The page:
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MPs urged to throw out bill that puts troops above the law

Picture of House of Commons briefing paper on the Overseas Operations Bill

MPs urged to throw out bill that puts troops above the law

The Peace Pledge Union has called on MPs to vote aganist the Overseas Operations Bill when it comes before Parliament on Wednesday 23rd September.

The PPU said that the bill threatens the rights of victims of the UK armed forces, including forces personnel who have themselves been mistreated by their superiors.

The bill introduces a “presumption against prosecution” for UK forces personnel accused of war-related crimes if five years or more have passed since the time the allegations refer to. But the PPU said that the armed forces are routinely placed beyond scrutiny and that the bill will only make them even less accountable to the public.

Supporters of the bill accuse lawyers and peace activists of using human rights laws to bring unfair prosecutions against British troops. The Peace Pledge Union, Britain's leading pacifist campaign group, described this as a fantasy.

They pointed out that British armed forces personnel are almost never convicted of war-related crimes, and that when they are it usually involves only junior personnel rather than those responsible for big decisions. This is despite years of evidence of abuse, torture and the killing of civilians in Afghanistan, Iraq and elsewhere. Media investigations in the Sunday Times and BBC Panorama have revealed fresh evidence of such incidents within the last year.

By exempting armed forces personnel from certain human rights principles, the bill could also make it harder for military veterans to bring legal claims against the armed forces and the Ministry of Defence.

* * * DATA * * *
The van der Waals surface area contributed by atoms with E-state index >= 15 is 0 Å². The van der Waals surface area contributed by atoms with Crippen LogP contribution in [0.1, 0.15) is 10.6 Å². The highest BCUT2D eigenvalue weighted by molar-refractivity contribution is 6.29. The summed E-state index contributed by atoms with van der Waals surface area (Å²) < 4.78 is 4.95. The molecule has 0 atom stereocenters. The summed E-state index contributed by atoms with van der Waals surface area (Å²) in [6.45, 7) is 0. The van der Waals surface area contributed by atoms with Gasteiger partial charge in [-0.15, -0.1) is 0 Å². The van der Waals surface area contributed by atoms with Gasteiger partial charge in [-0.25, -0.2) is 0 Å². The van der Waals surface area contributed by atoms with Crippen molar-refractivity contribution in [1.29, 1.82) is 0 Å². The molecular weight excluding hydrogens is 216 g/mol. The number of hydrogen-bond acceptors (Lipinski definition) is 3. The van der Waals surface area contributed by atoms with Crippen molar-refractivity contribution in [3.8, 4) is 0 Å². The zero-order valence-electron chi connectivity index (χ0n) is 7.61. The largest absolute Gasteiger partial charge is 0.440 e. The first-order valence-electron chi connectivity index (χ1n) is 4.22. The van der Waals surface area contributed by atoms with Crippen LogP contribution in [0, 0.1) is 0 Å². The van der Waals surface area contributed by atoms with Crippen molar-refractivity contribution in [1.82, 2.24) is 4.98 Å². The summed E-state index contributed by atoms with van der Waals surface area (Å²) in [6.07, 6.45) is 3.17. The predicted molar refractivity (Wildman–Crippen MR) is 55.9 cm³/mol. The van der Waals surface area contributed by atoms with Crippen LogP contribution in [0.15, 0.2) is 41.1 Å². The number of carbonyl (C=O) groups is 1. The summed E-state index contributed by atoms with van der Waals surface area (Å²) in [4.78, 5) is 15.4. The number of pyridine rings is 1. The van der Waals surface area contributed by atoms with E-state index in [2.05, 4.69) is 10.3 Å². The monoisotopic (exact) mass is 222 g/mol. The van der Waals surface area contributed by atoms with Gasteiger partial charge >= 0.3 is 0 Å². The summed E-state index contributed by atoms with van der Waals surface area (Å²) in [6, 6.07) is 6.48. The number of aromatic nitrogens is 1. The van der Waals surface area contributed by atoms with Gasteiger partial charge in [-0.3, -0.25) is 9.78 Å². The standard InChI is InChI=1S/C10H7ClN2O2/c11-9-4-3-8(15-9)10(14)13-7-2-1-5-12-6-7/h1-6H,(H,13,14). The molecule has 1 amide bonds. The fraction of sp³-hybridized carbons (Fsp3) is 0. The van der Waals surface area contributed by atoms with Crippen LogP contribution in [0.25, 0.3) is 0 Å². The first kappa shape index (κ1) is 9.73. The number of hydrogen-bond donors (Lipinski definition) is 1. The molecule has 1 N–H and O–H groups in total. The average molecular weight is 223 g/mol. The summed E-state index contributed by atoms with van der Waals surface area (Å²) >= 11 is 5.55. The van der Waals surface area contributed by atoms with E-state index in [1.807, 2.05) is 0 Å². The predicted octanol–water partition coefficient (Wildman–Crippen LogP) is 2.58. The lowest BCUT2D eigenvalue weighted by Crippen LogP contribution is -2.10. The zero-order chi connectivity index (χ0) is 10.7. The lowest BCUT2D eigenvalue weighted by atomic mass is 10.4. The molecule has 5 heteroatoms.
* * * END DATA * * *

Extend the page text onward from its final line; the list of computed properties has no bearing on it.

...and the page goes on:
The PPU welcomed comments from Labour's Shadow Defence Secretary John Healey, in which he warned that the bill could lead to serious crimes not being addressed. But they urged him, and MPs of all parties, to go further in ensuring that the armed forces are held to account.

Critics of the bill include military veterans and lawyers as well as groups concerned with peace and human rights.

The Judge Advocate General (the most senior judge in the military courts system) wrote in a letter leaked to the media in June that he had “significant misgivings” about the bill. The Conservative chairman of the Defence Select Committee, Tobias Ellwood MP, has written a list of questions about the bill, casting doubt on it effectiveness.

The Centre for Military Justice said that the bill “reads like a piece of legislation that has been prepared mainly for the purpose of seeking lazy headlines”. They added that long delays in investigations were due to the failure of the Royal Military Police and the “chain of command” to investigate allegations properly at the time they are made.

Meanwhile, Forces Watch said that as politicians debate the bill, “An anti-militarist critique of legacy allegations is nowhere represented”. They said that no space is given in such debates “for a critique of conflicts from which legacy allegations have arisen”.

The PPU emphasised that they oppose all war, regardless of whether it is technically legal or illegal. They warned that this bill will make armed forces even less accountable to law and democratic scrutiny. The armed forces are already treated as being in many ways outside the law, able to run their own criminal courts and their own police force.

The PPU added that the recent arrest of British soldier Ahmed Al-Babati, for peacefully protesting against the UK's role in the war in Yemen, is a reminder that the armed forces routinely abuse the human rights of their own members. They have offered to support Al-Babati's right to protest if he faces court-martial.